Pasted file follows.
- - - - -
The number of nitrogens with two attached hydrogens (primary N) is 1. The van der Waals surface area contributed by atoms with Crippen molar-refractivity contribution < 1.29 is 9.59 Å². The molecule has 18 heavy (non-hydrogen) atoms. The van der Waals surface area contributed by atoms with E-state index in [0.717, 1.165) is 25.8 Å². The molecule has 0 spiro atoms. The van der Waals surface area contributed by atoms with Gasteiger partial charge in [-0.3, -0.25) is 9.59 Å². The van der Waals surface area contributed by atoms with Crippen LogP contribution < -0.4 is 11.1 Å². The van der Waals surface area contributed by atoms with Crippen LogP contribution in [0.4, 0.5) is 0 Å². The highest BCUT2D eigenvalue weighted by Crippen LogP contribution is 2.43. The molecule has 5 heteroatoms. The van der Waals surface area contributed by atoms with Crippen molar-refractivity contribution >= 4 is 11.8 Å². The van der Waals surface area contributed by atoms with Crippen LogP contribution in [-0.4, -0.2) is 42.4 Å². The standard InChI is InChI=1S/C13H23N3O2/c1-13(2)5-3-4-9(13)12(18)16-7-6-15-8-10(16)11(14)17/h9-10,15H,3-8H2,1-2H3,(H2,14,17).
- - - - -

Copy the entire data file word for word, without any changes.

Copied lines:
The number of nitrogens with two attached hydrogens (primary N) is 1. The van der Waals surface area contributed by atoms with Crippen molar-refractivity contribution < 1.29 is 9.59 Å². The molecule has 18 heavy (non-hydrogen) atoms. The van der Waals surface area contributed by atoms with E-state index in [0.717, 1.165) is 25.8 Å². The molecule has 0 spiro atoms. The van der Waals surface area contributed by atoms with Gasteiger partial charge in [-0.3, -0.25) is 9.59 Å². The van der Waals surface area contributed by atoms with Crippen LogP contribution < -0.4 is 11.1 Å². The van der Waals surface area contributed by atoms with Crippen LogP contribution in [0.4, 0.5) is 0 Å². The highest BCUT2D eigenvalue weighted by Crippen LogP contribution is 2.43. The molecule has 5 heteroatoms. The van der Waals surface area contributed by atoms with Crippen molar-refractivity contribution >= 4 is 11.8 Å². The van der Waals surface area contributed by atoms with Crippen LogP contribution in [-0.4, -0.2) is 42.4 Å². The standard InChI is InChI=1S/C13H23N3O2/c1-13(2)5-3-4-9(13)12(18)16-7-6-15-8-10(16)11(14)17/h9-10,15H,3-8H2,1-2H3,(H2,14,17).